Previous investigators interested in the de-velopment of reasoning have studied thesolution of three-term series problems bychildren. Their careful observations, thoughusually more informal in nature, lend con-siderable support to the present theory.

Burt (1919) originally, and later Piaget(1921, 1928), Hunter (1957), Donaldson(1963), and Luria (1966) have all noticedwhat Piaget (1921) called "judgment ofmembership" in the child's interpretation ofcomparative sentences. Piaget (1921), forexample, reports that 9- and 10-year-oldswere unsuccessful in solving the followingType IV problem (from Burt, 1919) :"Edith is fairer than Suzanne; Edith isdarker than Lili. Which of the three has thedarkest hair?" To quote Piaget (1928),

It is as though [the child] reasoned as follows:Edith is fairer than Suzanne so they are both fair,and Edith is darker than Lili so they are both dark.Therefore Lili is dark, Suzanne is fair, and Edithis between the two. In other words, owing to theinterplay of the relations included in the test, thechild, by substituting the judgment of membership(Edith and Suzanne are "fair," etc.) for thejudgment of relation (Edith is "fairer than"Suzanne), comes to a conclusion which is exactlyopposite of ours [p. 87].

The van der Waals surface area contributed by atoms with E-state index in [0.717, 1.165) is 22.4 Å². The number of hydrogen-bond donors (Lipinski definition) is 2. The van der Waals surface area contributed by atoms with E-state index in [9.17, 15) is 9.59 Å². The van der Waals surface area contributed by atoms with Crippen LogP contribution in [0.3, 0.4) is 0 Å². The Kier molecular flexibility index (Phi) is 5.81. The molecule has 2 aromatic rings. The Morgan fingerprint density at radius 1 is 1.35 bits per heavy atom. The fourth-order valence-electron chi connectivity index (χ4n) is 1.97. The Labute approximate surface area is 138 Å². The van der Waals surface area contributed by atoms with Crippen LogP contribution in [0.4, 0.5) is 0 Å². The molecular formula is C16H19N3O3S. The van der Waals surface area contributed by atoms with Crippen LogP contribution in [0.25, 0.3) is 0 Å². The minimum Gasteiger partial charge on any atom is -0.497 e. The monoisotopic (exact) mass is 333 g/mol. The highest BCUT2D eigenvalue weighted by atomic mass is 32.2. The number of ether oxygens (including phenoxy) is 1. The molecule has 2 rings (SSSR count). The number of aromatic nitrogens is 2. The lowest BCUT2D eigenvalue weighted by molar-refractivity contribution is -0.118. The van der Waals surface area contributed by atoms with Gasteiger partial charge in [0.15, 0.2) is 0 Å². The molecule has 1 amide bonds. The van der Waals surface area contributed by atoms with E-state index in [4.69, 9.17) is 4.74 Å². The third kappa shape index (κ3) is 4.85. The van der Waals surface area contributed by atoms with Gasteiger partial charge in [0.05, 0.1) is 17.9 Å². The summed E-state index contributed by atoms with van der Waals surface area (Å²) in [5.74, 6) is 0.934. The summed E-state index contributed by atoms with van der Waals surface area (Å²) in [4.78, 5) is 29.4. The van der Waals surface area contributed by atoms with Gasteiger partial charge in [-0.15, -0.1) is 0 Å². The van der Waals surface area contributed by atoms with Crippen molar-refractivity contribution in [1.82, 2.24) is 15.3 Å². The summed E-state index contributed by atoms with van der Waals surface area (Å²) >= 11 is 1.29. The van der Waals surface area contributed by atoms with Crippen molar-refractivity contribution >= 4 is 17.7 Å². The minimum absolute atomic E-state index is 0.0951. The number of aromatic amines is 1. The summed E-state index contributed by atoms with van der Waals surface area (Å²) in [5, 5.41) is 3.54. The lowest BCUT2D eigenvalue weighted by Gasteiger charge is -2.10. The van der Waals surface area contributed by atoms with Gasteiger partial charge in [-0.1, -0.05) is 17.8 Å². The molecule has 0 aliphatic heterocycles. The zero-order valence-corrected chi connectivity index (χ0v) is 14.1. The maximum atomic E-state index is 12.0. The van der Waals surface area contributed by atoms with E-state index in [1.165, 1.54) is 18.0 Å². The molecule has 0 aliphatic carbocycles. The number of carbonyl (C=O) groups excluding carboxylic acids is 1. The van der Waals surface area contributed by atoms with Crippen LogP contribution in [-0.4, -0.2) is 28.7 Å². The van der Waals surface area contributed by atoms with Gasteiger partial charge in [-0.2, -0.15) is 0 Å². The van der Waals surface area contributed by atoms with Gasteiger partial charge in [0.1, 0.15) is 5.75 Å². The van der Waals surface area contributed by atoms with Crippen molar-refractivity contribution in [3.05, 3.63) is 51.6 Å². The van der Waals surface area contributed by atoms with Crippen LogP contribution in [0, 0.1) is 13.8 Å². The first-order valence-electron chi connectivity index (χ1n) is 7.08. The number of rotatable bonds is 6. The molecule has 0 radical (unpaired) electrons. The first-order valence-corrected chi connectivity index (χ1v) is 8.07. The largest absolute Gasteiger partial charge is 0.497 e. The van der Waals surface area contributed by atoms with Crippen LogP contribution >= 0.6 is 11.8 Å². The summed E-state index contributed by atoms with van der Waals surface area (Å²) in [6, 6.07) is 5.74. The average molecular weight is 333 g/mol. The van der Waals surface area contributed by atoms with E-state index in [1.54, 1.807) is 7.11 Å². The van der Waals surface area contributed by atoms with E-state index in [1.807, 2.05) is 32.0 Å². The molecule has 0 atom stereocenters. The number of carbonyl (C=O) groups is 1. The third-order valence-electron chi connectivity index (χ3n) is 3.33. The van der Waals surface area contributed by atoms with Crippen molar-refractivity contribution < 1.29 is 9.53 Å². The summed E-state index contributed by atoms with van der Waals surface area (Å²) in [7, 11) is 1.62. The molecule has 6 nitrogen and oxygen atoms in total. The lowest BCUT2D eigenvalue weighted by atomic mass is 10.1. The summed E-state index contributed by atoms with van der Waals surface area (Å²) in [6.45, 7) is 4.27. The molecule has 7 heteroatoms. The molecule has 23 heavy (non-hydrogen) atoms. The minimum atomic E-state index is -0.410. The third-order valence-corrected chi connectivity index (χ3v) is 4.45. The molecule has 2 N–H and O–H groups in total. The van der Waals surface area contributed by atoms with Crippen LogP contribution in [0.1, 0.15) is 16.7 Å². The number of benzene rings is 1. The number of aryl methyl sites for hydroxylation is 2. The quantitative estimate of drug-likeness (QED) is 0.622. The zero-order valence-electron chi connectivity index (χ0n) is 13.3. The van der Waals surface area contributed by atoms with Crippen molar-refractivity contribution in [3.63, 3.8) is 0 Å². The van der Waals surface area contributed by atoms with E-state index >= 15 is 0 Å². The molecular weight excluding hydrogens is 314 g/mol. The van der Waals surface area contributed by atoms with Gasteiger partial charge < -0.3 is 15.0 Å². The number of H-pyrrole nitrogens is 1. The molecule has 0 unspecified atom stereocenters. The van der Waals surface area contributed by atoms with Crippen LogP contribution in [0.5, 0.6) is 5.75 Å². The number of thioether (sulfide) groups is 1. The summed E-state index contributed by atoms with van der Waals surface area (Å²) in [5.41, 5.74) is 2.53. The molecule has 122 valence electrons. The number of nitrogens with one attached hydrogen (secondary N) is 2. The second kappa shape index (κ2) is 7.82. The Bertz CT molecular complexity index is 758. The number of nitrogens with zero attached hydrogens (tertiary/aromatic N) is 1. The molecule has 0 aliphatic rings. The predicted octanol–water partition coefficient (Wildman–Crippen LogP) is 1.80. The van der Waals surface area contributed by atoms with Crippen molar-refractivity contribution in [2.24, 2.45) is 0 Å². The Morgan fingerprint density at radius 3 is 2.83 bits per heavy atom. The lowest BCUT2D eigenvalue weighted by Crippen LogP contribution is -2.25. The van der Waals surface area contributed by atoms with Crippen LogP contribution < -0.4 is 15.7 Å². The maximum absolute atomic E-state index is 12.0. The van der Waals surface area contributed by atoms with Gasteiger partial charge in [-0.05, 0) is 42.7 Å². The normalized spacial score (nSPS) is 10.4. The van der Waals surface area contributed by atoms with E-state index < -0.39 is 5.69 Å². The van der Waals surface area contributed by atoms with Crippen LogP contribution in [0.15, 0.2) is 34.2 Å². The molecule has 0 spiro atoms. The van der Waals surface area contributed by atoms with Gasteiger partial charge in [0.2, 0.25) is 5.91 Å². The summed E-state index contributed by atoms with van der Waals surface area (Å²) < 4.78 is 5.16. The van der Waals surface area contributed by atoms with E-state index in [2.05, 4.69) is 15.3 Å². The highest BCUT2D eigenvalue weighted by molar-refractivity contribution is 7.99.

This is to say, the children have understoodthe functional relations—the base strings—underlying the propositions, but have not

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grasped the comparative information. De-velopmentally, the ability to judge member-ship in comparative statements arrives earlierthan the ability to judge relations, and thisfact is closely akin to the principle of theprimacy of functional relations.